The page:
Thursday, July 22, 2010

Cape Town to Nairobi to Nakuru to Osiri Beach

Sunday-Tuesday, 11-13 July, 2010

 My dear, patient penultimate penguins, I’m sorry it has taken so long to get to Kenya… I have frequently been sans internet, and I’ve also been so very busy with our field work, conferences, and the snark infested waters of the Indian Ocean.  I also must apologize, because it seems that, at least for now, I can’t post film clips (that is, without sitting here in the lobby of this hotel for a hour, for each to upload--which is what I did to get the one below!).  I have some great footage, though, and I’ll post various things when I return to the Land of Broadband, or at least the Land of Brobdingband, which is slightly more beefy and has better sausages.

And so… from Cape Town, I managed to maneuver my pith helmet bark around the Cape of Good Hamhock and up the east coast.  I took a left before the Horn of Slapricow and rode a tumultuous typhoon to Nairobi, where I met, after much correspondence and anticipation, Adrian Onyando a scholar of oral literature at Egerton University, a poet and storyteller, a gentleman, a man of much muchness, and One Good Egg.  Adrian had gone to great pains in creating an extraordinary 2-week field work and research program, the details of which I will, presently, be playing out on this here blogbone.  Adrian and I immediately drove about an hour and a half to Nakuru, and the Merica Hotel.  Thankfully, it being a singular institution, it is not a Merica Hotel. 


Adrian, his wife Beatrice, and I left Nakuru early on Monday to reach Homa Bay.  It is a long drive, and towards the end, the roads degenerate considerably.  Along the way, we passed through rural Kenya, with fields of corn, sorgum, sugarcane, and in the highlands, endless stretches of tea plantation, a lucrative legacy of colonial days. We made a stop at a honey-making collective, where one may buy a special honey mix, including—all smashed into a brownish, lumpy sludge—bits of comb, semi-solid mystery-blobs, plenty of honey-mummified bees--oh--and some honey.

We did not arrive at Hotel Hippo Buck (Yes, what else?) until night, where Adrian, Beatrice, and I thankfully fed ourselves with fish and ugali (the ubiquitous cornmeal cakes… think gritsbricks), and retired…

The next day was the first real day of field work in the Homa Bay area, home to the Luo people (though they are spread out through many countries in Africa).  We drove the dirt path up Osiri Hill, past the small houses of corrugated iron and thatched roof, and ended up at Adrian and Beatrice’s compound, which features the beginnings of their organization, the Osiri Beach Education and Career Forum (with the rather unweildly acronym, OSBECARF).  Through OSBECARF, they have built the only library within many miles of this location, and they also have various education and counseling programs for the villagers in the area.  It is an enormous undertaking, and they have done some amazing work, getting the local children funds, which are combined with the parents’, to put them in schools--and then making sure they stay in school.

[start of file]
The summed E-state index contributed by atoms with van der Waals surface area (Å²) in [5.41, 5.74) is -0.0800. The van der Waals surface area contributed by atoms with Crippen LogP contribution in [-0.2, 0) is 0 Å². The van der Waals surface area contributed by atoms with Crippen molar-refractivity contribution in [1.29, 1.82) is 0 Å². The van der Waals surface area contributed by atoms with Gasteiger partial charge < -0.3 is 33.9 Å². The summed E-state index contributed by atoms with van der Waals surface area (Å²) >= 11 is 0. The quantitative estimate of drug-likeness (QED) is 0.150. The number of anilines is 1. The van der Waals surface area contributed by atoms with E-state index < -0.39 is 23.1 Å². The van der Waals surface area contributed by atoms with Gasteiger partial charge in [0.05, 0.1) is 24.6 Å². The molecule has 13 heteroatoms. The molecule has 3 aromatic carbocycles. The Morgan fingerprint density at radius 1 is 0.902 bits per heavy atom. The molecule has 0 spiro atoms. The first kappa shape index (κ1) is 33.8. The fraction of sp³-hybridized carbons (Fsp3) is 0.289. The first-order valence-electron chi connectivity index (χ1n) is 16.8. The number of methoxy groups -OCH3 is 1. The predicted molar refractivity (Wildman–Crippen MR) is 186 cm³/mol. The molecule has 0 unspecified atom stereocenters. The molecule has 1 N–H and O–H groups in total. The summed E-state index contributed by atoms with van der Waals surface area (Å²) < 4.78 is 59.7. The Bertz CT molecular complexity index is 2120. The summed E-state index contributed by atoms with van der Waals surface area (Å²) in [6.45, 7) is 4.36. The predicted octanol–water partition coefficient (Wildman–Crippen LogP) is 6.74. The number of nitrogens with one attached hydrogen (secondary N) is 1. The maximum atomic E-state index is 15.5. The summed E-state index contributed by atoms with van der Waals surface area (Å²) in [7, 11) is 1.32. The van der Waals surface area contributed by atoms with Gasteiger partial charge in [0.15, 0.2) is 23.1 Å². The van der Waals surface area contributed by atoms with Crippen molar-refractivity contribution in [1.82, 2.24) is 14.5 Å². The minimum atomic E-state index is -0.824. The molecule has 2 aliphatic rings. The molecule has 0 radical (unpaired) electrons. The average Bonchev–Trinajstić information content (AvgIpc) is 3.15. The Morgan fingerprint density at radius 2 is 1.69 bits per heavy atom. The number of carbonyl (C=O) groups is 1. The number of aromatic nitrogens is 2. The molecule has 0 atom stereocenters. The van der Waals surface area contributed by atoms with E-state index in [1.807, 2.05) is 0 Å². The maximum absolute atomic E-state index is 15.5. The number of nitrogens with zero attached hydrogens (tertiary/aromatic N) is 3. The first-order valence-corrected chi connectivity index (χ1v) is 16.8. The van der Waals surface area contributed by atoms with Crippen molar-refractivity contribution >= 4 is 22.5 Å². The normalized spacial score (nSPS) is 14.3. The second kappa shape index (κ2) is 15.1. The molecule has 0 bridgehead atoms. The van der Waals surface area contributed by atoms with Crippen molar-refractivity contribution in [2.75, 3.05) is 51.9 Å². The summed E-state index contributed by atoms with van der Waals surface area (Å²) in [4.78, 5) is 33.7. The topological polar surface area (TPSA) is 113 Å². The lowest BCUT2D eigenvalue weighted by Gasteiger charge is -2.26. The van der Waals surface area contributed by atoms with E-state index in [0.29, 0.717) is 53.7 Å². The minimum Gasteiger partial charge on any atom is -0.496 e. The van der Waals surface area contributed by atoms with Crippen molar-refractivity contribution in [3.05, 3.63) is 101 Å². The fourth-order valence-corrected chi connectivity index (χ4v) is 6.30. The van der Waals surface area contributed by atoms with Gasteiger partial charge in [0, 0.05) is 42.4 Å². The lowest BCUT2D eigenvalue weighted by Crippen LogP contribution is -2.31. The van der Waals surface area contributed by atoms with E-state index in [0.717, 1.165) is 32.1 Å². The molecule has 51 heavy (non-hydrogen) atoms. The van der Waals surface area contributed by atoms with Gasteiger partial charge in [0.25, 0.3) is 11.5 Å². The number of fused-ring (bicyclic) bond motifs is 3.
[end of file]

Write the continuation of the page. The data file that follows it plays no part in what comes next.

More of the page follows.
When our car entered the courtyard of the compound, we were greeted by a group of performers drumming, singing, and dancing to welcome me.  Ostrich feathers flying, drums drumming, they made me feel positively ostrichish, or perhaps just ichish.  Sometimes I can’t tell the difference. The area elders came down the hill, and I went down the line, shaking hands, receiving their blessings and well-wishes, to which I replied in my limited Luo, ero kamano, thank you. Also, when they really mean it, they have a hip, three-part handshake: the normal, then the cool thumb-gripper, then normal again.  As I was filming, one of them stepped boldly out, grabbed my hand, and led me up to our gathering place.  I have the film clip to prove it, but it will have to wait until I can post these…  In the scorching sun, to the accompaniment of drums, feathers, and a shofar-like horn, I stomped and kicked, clomped and shook and booked and jumped and, finally, schlumped, as they played that funky music.  After wowing the crowd with my moves (and also removing the last shreds of doubt in relation to my ability to get down and shake it with a ceremonial fly-swatter), we had some speeches, and then I was taken around back, to a garden area, to plant my welcome-tree.  Now, I have had some affinity with the Lorax for some time (notwithstanding the moustache), but never did I imagine that I would have a tree not only planted in my honor, but also named after me.  Michael the B, meet Michael the Tree.  I put the sapling in the ground, threw in a few shovels of dirt, and watched as they watered and filled in the rest.

I gave my namesake a firm leaf-shake and was escorted up Osiri Hill, for a view and storytelling.  The land is dry, with strange cactus-like desert candelabra trees and magic wildflowers.  At the top, I was able to see all around, including a piece of the enormous Lake Victoria below, with all the hills and valleys around.  I was told the history of the area, about the original tribe of magicians who lived on this hill until other tribes drove them out.  When the magicians left, they scattered their remaining seeds, where their magic plants prospered, but now the plants were cursed.  Since then, Osiri Hill has been avoided by some, who fear the bitter magic of the plants, and who say that the magician tribe occasionally sneaks back, to gather plants for their magic brews.